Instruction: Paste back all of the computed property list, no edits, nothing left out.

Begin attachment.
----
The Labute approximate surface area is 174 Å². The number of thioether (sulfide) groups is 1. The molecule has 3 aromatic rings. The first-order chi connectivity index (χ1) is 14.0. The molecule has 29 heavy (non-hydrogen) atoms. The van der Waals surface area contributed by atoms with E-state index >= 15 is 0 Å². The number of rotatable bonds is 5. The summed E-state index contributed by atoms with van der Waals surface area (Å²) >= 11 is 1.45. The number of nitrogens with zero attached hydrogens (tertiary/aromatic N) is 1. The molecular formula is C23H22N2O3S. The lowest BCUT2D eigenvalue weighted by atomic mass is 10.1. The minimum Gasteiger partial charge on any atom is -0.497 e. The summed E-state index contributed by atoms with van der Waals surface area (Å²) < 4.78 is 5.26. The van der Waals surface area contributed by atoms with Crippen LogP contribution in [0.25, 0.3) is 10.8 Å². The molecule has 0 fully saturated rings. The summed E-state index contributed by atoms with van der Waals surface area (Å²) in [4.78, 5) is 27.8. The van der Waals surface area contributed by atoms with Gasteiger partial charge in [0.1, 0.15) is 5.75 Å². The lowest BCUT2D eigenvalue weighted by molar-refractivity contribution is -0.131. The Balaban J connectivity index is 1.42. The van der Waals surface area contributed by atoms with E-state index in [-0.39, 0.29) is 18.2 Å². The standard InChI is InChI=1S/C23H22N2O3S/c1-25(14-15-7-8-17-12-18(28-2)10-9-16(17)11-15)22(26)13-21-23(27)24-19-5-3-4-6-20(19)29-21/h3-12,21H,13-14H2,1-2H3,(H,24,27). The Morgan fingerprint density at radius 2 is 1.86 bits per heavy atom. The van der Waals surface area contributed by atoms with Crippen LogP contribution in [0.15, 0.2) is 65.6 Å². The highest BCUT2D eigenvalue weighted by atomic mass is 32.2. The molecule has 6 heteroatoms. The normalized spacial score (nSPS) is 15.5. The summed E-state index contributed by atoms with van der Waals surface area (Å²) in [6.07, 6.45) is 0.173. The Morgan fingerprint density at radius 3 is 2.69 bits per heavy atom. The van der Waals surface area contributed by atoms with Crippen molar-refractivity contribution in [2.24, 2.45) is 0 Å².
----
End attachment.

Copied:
The Labute approximate surface area is 174 Å². The number of thioether (sulfide) groups is 1. The molecule has 3 aromatic rings. The first-order chi connectivity index (χ1) is 14.0. The molecule has 29 heavy (non-hydrogen) atoms. The van der Waals surface area contributed by atoms with E-state index >= 15 is 0 Å². The number of rotatable bonds is 5. The summed E-state index contributed by atoms with van der Waals surface area (Å²) >= 11 is 1.45. The number of nitrogens with zero attached hydrogens (tertiary/aromatic N) is 1. The molecular formula is C23H22N2O3S. The lowest BCUT2D eigenvalue weighted by atomic mass is 10.1. The minimum Gasteiger partial charge on any atom is -0.497 e. The summed E-state index contributed by atoms with van der Waals surface area (Å²) < 4.78 is 5.26. The van der Waals surface area contributed by atoms with Crippen LogP contribution in [0.25, 0.3) is 10.8 Å². The molecule has 0 fully saturated rings. The summed E-state index contributed by atoms with van der Waals surface area (Å²) in [4.78, 5) is 27.8. The van der Waals surface area contributed by atoms with Gasteiger partial charge in [0.1, 0.15) is 5.75 Å². The lowest BCUT2D eigenvalue weighted by molar-refractivity contribution is -0.131. The Balaban J connectivity index is 1.42. The van der Waals surface area contributed by atoms with E-state index in [-0.39, 0.29) is 18.2 Å². The standard InChI is InChI=1S/C23H22N2O3S/c1-25(14-15-7-8-17-12-18(28-2)10-9-16(17)11-15)22(26)13-21-23(27)24-19-5-3-4-6-20(19)29-21/h3-12,21H,13-14H2,1-2H3,(H,24,27). The Morgan fingerprint density at radius 2 is 1.86 bits per heavy atom. The van der Waals surface area contributed by atoms with Crippen LogP contribution in [0.15, 0.2) is 65.6 Å². The highest BCUT2D eigenvalue weighted by atomic mass is 32.2. The molecule has 6 heteroatoms. The normalized spacial score (nSPS) is 15.5. The summed E-state index contributed by atoms with van der Waals surface area (Å²) in [6.07, 6.45) is 0.173. The Morgan fingerprint density at radius 3 is 2.69 bits per heavy atom. The van der Waals surface area contributed by atoms with Crippen molar-refractivity contribution in [2.24, 2.45) is 0 Å².